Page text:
Python for Absolute Beginners Transcripts
Chapter: Organizing and reusing code with functions
Lecture: Adding a computer opponent
0:00 Well this is pretty fun and when we run it, we have to ask for the two people and then we have to enter the two roles that they play.
0:08 Well, what I would like to do is have that always be the computer and the computer automatically just play not taking into account what I've typed
0:16 but what the options are. So that's what we're going to do in this section here and it's super easy. We're going to need to have the computer
0:24 make some kind of random selections. So we already saw the random library, that had randint. We're going to use the random library again.
0:32 We'll import random. Remember, pretty much enough to type r and that's it. Right now Pycharm has it gray
0:39 and what that means is you're importing this library but you're not actually using it. It's unnecessary, your code would work just fine
0:45 if you were to take it away. If I hit Enter, it'll just clean those up cause it's like, hey this is unused.
0:49 But that's just because we're about to use it. So, for player name two, instead of asking let's just say this is the computer.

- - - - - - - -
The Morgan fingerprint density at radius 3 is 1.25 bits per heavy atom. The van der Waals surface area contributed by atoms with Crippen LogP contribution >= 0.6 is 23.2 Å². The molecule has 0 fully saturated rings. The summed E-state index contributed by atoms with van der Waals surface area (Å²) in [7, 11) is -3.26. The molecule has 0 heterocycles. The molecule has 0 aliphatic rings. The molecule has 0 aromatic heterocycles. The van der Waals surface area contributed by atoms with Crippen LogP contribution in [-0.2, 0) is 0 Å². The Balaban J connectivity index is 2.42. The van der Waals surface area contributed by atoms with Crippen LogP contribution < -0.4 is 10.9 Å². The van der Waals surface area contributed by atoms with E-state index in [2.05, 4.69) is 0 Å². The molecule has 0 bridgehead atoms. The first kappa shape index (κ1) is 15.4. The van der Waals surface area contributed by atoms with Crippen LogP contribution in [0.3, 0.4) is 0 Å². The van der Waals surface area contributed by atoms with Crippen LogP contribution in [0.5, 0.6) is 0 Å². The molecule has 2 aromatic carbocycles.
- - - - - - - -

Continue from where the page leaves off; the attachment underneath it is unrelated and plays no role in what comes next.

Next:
0:57 And then, we could even simplify this and make this just you, for now. Here we ask: Hey you, what is your role? And then, we're going to get something.
1:05 And down here we're going to go instead of asking the player for an input we're not even going to need to validate it
1:11 cause it's always going to be valid. What we're going to do is, we're going to use that random library.
1:15 Now, there's ways in which we could use a random integer and the length of the roles and all that but Python has a much better option.
1:21 We can just say random, and we don't have to type all of it Pycharm will help us there. If we have a list like this, of multiple items
1:29 and we want to randomly get one of them all we have to do is say choice. And, we can come over here and just say choice and give it.
1:36 As I say it take a sequence, well let's give it rolls. Perfect. So, we do this, it'll say: You roll Make it like this
1:43 You roll that and the computer rolls this. All right, let's give this a shot. Will we have it working? Notice also I've maximized this just a bit more
1:51 just for more room here. Okay, you want to do your roll. Maybe we want to ask for your name again. We will later. I want to play paper.
1:57 You roll paper, computer rolls scissors, game over! Computer takes the game, cool. Can you see how incredibly easy that was
2:05 to have a computer opponent random? Random choice and just set the name, that's it. That was it. Now we have a computer opponent. It's kind of crazy
2:14 Of course, it's not very smart, it's just random but you know. There it goes. The idea though, is that this function
2:19 choice that take data and returns data allowed us to work in an incredibly simple way. I'm sure the actual details of choice is not too complicated
2:29 it can't be as complicated as the random number thing but maybe actually use that deep down inside. So, here we have a computer opponent
2:36 by just using this function.